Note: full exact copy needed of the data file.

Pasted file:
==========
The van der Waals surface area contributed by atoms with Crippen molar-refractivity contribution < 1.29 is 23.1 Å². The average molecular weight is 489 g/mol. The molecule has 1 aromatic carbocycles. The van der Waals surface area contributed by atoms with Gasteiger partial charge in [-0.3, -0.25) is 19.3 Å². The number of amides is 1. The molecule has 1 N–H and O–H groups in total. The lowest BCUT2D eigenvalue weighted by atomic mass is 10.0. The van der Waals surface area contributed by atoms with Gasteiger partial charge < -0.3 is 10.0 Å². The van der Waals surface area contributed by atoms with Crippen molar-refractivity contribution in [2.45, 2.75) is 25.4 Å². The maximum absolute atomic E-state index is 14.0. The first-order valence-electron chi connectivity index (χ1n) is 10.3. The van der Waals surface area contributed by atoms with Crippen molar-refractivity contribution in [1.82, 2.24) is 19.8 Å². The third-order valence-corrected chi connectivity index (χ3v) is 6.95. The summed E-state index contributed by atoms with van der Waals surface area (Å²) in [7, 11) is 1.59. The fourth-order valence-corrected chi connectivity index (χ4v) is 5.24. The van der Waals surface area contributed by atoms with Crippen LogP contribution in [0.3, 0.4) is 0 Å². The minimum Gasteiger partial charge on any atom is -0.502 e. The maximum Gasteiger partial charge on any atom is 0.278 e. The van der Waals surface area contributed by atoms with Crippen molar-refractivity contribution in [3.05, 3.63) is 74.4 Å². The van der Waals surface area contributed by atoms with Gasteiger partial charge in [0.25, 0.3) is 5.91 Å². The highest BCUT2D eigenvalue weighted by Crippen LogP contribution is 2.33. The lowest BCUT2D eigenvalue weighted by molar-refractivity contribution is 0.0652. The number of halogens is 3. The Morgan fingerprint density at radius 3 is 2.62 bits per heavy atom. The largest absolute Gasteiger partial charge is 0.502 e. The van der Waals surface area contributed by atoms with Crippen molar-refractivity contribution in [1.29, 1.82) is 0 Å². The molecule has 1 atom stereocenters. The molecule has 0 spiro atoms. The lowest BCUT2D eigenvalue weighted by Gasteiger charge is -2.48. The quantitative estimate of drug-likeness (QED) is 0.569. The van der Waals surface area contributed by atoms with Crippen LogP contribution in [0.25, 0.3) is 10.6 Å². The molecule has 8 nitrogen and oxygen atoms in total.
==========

The van der Waals surface area contributed by atoms with Crippen molar-refractivity contribution < 1.29 is 23.1 Å². The average molecular weight is 489 g/mol. The molecule has 1 aromatic carbocycles. The van der Waals surface area contributed by atoms with Gasteiger partial charge in [-0.3, -0.25) is 19.3 Å². The number of amides is 1. The molecule has 1 N–H and O–H groups in total. The lowest BCUT2D eigenvalue weighted by atomic mass is 10.0. The van der Waals surface area contributed by atoms with Gasteiger partial charge < -0.3 is 10.0 Å². The van der Waals surface area contributed by atoms with Crippen molar-refractivity contribution in [2.45, 2.75) is 25.4 Å². The maximum absolute atomic E-state index is 14.0. The first-order valence-electron chi connectivity index (χ1n) is 10.3. The van der Waals surface area contributed by atoms with Crippen molar-refractivity contribution in [1.82, 2.24) is 19.8 Å². The third-order valence-corrected chi connectivity index (χ3v) is 6.95. The summed E-state index contributed by atoms with van der Waals surface area (Å²) in [7, 11) is 1.59. The fourth-order valence-corrected chi connectivity index (χ4v) is 5.24. The van der Waals surface area contributed by atoms with Crippen LogP contribution in [0.3, 0.4) is 0 Å². The minimum Gasteiger partial charge on any atom is -0.502 e. The maximum Gasteiger partial charge on any atom is 0.278 e. The van der Waals surface area contributed by atoms with Crippen molar-refractivity contribution in [3.05, 3.63) is 74.4 Å². The van der Waals surface area contributed by atoms with Gasteiger partial charge in [0.25, 0.3) is 5.91 Å². The highest BCUT2D eigenvalue weighted by Crippen LogP contribution is 2.33. The lowest BCUT2D eigenvalue weighted by molar-refractivity contribution is 0.0652. The number of halogens is 3. The Morgan fingerprint density at radius 3 is 2.62 bits per heavy atom. The largest absolute Gasteiger partial charge is 0.502 e. The van der Waals surface area contributed by atoms with Crippen molar-refractivity contribution in [1.29, 1.82) is 0 Å². The molecule has 1 atom stereocenters. The molecule has 0 spiro atoms. The lowest BCUT2D eigenvalue weighted by Gasteiger charge is -2.48. The quantitative estimate of drug-likeness (QED) is 0.569. The van der Waals surface area contributed by atoms with Crippen LogP contribution in [0.25, 0.3) is 10.6 Å². The molecule has 8 nitrogen and oxygen atoms in total.